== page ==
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Canadian Pacific has stopped beside a different CP.
CPR Class G2 4-6-2 CP 2609 was photographed in Hull Quebec at Canada Packers (their CP on the water tank).
Visible part of the train is 40 foot steel boxcars, the ubiquitous car of the era that carried most non-perishable freight that fit inside. 
Once the more industrial neighbour of Ottawa across the river, in 2002 Hull was amalgamated with other nearby  Quebec communities, becoming the downtown of the city of Gatineau.
Sources indicate Canada Packers used to be on Rue Montcalm in Hull.
Copyright Notice: This image ©Unknown, J.Pittman collection all rights reserved.



Caption: Canadian Pacific has stopped beside a different CP.
CPR Class G2 4-6-2 CP 2609 was photographed in Hull Quebec at Canada Packers (their CP on the water tank).
Visible part of the train is 40 foot steel boxcars, the ubiquitous car of the era that carried most non-perishable freight that fit inside.

Once the more industrial neighbour of Ottawa across the river, in 2002 Hull was amalgamated with other nearby Quebec communities, becoming the downtown of the city of Gatineau.
Sources indicate Canada Packers used to be on Rue Montcalm in Hull.

Photographer:
Unknown, J.Pittman collection [282] (more) (contact)
Date: Circa 1950 (search)
Railway: Canadian Pacific (search)
Reporting Marks: CP 2609 (search)
Train Symbol: Not Provided
Subdivision/SNS: Hull (search)
City/Town: Gatineau (search)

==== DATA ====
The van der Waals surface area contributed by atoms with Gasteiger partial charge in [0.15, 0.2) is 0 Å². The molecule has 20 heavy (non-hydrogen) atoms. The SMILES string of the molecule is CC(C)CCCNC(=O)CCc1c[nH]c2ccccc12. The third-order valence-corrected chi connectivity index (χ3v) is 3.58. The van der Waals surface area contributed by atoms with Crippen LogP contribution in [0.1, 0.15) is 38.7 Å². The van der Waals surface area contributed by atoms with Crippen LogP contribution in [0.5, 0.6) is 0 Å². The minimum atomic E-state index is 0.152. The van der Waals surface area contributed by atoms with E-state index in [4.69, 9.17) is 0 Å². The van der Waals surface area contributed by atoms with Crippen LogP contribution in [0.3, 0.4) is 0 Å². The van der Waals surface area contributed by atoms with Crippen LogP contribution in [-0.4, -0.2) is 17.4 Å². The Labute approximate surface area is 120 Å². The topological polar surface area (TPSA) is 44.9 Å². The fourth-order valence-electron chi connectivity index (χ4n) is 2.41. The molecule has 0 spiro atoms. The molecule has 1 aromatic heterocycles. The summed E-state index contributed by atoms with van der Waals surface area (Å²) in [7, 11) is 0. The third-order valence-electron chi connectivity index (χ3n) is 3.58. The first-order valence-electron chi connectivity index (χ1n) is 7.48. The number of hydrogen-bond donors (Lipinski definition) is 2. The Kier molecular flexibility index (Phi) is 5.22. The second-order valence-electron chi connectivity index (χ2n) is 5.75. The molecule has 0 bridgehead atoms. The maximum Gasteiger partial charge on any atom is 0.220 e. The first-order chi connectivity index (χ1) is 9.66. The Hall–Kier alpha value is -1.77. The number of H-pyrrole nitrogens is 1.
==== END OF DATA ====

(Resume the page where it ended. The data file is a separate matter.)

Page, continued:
Province: Quebec (search)
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Photo ID: 40215

Map courtesy of Open Street Map

Full size | Suncalc
Note: Read why maps changed. Suncalc.net for reference only.


2 Comments
  1. Another sign of defeat for steam, using a Pacific to switch freight.

  2. Thanks as always for comments and favorites, and to the moderators.
    The crewman are seen to be looking back, so the engine could be slowly reversing. Photo interpretation is inexact, but doesn’t seem to me like yard switching – more like drop/lift cars en route, or picking up a train.
    Dieselization was less advanced on the CPR in the late 1940′s than south of the border, and it’s my understanding that CP used Pacifics quite often for freight trains within their capability. Otherwise CP 2-8-2 or 4-6-0 were commonly used on freight trains.
    There was a bit more on the left side of the negative than submitted, having more the appearance of a station than a yard.

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